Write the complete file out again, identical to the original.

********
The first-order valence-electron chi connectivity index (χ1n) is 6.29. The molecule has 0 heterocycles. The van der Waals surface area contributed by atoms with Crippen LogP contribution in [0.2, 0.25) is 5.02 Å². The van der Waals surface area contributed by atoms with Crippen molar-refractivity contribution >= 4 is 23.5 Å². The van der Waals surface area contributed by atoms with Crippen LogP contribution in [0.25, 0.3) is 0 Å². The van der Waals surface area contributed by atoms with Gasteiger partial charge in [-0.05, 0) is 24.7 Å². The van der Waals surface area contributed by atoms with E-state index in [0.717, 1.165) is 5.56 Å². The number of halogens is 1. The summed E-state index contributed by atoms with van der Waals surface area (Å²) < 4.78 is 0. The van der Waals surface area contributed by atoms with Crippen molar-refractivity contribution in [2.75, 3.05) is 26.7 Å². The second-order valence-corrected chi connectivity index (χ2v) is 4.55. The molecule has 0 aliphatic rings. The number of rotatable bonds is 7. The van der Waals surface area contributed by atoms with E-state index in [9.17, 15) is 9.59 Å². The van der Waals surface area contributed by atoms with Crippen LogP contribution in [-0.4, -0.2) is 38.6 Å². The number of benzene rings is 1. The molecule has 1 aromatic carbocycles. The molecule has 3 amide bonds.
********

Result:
The first-order valence-electron chi connectivity index (χ1n) is 6.29. The molecule has 0 heterocycles. The van der Waals surface area contributed by atoms with Crippen LogP contribution in [0.2, 0.25) is 5.02 Å². The van der Waals surface area contributed by atoms with Crippen molar-refractivity contribution >= 4 is 23.5 Å². The van der Waals surface area contributed by atoms with Crippen LogP contribution in [0.25, 0.3) is 0 Å². The van der Waals surface area contributed by atoms with Gasteiger partial charge in [-0.05, 0) is 24.7 Å². The van der Waals surface area contributed by atoms with E-state index in [0.717, 1.165) is 5.56 Å². The number of halogens is 1. The summed E-state index contributed by atoms with van der Waals surface area (Å²) < 4.78 is 0. The van der Waals surface area contributed by atoms with Crippen molar-refractivity contribution in [2.75, 3.05) is 26.7 Å². The second-order valence-corrected chi connectivity index (χ2v) is 4.55. The molecule has 0 aliphatic rings. The number of rotatable bonds is 7. The van der Waals surface area contributed by atoms with E-state index in [9.17, 15) is 9.59 Å². The van der Waals surface area contributed by atoms with Crippen LogP contribution in [-0.4, -0.2) is 38.6 Å². The number of benzene rings is 1. The molecule has 1 aromatic carbocycles. The molecule has 3 amide bonds.